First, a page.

Grimes Point Archaeological Area
Over the last 10,000 years, the level of ancient Lake Lahontan fluctuated widely, at times drying up completely. In the last few thousand years, the lake, shallow and marsh-like, reappeared periodically in the Grimes Point area. The presence of Lake Lahontan and its marshy remnants resulted in a wide variety of plants and animals which were used by prehistoric populations.
Archaeologists studying Grimes Point examine the clues left by those early visitors, such as bits of bone and shell discarded from a meal, a stone scrapper used in butchering a small animal, bits of tule matting, or the petroglyphs (rock art) which you can see today along the trail.
Grimes Point was first visited by Native Americans perhaps 8,000 years ago or more. Visitors today can view examples of petroglyphs (prehistoric rock art) along a short, self-guided interpretive trail, originally constructed by the Youth Conservation Corps. and named Nevada's first National Recreation Trail in 1978.
A Grimes Point Petroglyph Trail brochure is available to guide hikers and describe each station stop. New handicapped accessible restroom and picnic facilities are available at this popular stop, located seven miles east of Fallon, Nevada, on the north side of U.S. Highway 50.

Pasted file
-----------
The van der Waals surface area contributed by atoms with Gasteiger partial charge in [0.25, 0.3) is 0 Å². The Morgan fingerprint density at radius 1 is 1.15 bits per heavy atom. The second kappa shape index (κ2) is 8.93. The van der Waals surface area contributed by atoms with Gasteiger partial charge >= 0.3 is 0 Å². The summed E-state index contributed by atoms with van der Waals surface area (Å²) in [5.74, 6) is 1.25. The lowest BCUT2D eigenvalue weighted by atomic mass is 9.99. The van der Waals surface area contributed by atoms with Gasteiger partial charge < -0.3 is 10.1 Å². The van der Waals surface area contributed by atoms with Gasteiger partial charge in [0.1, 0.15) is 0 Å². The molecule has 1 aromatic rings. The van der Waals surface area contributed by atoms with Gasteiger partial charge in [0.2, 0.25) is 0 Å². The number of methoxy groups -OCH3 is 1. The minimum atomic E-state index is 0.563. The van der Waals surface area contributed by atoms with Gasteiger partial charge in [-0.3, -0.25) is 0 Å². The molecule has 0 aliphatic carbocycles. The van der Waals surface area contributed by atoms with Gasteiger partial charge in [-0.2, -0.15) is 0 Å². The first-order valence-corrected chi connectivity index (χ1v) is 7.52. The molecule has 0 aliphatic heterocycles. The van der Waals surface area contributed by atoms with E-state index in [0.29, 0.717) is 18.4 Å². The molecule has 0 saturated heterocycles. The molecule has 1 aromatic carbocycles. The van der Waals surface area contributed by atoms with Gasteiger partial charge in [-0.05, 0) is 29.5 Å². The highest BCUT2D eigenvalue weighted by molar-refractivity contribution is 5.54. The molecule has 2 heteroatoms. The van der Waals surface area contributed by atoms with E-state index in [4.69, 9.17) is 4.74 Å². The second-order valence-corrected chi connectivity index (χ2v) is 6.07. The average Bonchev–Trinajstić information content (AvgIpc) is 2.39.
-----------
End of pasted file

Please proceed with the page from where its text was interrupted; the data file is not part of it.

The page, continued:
Guided Tours - In addition to the self-guided trail at Grimes Point, there is a guided educational program provided for those interested in learning more about Great Basin prehistory. Contact the BLM Carson City District Office at (775) 885-6000 for more information on this popular program.
Other Related Attractions - Visitors are also encouraged to visit the Churchill County Museum in Fallon and the Nevada State Museum in Carson City for additional displays about prehistoric Nevada.
Guided public tours are also available at nearby on the second and fourth Saturday of each month. Meet at the Churchill County Museum (1050 S. Maine Street, Fallon, Nevada) at 9:30 a.m. Call (775) 423-3677 for more information.